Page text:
The Jury Veto

48 Pages Posted: 11 Aug 2021 Last revised: 9 Jun 2022

See all articles by Stephen E. Henderson

Stephen E. Henderson

University of Oklahoma - College of Law

Date Written: 2022


While the American civic religion is to be distrustful of government, feelings of discontent regarding our systems of criminal investigation and adjudication feel historic. And while those systems are capable of great carnage en route, the endgame is, ultimately, criminal punishment. Yet before punishment can be imposed, every prosecution—and therefore every defendant—is meant to encounter a potential “circuit breaker”: the jury. I propose that we re-inject this democratic voice into our criminal adjudications, but through an entirely novel structure: the defendant (and perhaps the prosecutor) would have the choice of invoking a jury empowered to ‘veto’ any judicial sentence. By carefully designing the ex-post system, including to discourage over-invocation, we could provide more democratic results in individual cases, hold prosecutors to their charging threats, and obtain a meaningful sense of whether—as many of us believe—our institutions of criminal justice are dangerously out of touch with popular conceptions of what ought to be.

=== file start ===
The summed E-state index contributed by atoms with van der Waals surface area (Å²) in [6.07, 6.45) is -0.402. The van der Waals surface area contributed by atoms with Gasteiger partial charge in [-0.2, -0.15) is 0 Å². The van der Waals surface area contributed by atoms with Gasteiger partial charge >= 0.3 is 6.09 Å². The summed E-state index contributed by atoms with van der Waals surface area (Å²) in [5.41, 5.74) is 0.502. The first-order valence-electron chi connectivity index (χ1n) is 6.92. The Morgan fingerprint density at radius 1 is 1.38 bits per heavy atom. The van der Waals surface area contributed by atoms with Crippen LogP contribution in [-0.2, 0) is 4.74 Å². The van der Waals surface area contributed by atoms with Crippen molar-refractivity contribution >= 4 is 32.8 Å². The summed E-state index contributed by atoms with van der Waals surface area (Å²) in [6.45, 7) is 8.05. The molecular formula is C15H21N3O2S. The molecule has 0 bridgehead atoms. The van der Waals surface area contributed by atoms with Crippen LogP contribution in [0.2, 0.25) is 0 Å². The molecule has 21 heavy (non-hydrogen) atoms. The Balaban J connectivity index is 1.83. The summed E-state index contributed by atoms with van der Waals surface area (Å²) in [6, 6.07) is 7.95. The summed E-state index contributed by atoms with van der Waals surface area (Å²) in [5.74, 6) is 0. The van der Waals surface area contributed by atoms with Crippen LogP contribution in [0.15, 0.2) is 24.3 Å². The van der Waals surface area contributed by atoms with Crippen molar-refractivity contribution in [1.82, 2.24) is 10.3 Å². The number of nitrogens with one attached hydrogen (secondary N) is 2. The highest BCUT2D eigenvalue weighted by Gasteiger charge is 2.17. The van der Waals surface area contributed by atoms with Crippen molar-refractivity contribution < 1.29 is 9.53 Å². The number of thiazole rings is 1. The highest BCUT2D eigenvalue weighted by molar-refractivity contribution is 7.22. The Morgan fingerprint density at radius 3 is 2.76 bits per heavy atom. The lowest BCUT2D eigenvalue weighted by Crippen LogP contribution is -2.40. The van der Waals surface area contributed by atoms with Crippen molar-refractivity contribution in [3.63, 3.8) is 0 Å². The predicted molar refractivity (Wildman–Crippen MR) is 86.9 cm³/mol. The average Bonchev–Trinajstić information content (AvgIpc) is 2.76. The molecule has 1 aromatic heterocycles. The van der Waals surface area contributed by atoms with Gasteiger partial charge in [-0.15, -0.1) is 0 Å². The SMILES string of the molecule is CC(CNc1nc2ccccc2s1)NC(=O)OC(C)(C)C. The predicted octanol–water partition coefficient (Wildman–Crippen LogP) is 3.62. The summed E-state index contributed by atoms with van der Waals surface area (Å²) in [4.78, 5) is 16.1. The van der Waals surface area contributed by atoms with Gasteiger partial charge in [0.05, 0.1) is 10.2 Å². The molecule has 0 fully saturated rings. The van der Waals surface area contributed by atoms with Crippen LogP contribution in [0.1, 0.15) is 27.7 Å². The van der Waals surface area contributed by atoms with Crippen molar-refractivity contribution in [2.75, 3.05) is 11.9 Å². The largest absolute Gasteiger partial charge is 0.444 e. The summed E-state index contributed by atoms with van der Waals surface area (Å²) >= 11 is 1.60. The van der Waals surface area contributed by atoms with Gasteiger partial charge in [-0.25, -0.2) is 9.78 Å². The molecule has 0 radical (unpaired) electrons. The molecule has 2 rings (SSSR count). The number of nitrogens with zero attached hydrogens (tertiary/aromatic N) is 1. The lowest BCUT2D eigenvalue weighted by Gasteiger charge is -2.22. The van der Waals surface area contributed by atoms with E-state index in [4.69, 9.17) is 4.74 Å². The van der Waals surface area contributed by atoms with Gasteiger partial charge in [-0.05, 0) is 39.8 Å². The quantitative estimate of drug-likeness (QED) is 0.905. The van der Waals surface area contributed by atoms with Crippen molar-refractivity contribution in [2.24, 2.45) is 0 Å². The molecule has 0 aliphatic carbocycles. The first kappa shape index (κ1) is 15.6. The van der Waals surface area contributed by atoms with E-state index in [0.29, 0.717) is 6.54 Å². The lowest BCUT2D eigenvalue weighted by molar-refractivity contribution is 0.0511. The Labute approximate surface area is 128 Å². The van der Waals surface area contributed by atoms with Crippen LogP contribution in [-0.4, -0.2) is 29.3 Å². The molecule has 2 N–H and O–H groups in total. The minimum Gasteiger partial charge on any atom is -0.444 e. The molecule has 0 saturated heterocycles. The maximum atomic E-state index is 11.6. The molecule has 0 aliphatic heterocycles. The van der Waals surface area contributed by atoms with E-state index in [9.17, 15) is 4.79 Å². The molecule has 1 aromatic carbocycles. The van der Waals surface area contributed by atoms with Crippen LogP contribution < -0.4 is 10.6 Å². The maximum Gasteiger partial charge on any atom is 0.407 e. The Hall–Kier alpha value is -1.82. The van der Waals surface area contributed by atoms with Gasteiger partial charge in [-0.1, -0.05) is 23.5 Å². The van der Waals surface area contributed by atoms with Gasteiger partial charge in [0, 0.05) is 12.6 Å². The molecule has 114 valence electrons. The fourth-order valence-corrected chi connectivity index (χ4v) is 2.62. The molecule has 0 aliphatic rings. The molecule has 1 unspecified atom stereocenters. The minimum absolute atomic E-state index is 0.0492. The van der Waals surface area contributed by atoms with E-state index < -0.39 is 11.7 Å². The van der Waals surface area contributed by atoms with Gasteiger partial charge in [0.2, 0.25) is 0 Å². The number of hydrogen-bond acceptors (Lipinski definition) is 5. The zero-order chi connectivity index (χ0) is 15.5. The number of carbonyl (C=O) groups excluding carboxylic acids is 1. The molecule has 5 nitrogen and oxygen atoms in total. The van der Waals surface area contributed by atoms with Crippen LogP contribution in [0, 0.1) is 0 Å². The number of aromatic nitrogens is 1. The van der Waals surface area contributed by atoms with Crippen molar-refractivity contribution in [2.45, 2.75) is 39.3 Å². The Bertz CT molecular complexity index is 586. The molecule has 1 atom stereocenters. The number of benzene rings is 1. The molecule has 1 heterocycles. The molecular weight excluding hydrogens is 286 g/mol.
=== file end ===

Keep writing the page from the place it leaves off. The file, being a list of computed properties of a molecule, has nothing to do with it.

Keywords: jury, adjudication, reform, justice, democracy, criminal

JEL Classification: K14

Suggested Citation

Henderson, Stephen E., The Jury Veto (2022). 40 Yale L. & Pol’y Rev. 488 (2022), Available at SSRN: or

Stephen E. Henderson (Contact Author)

University of Oklahoma - College of Law ( email )

300 Timberdell Road
Norman, OK 73019
United States
405.325.7127 (Phone)


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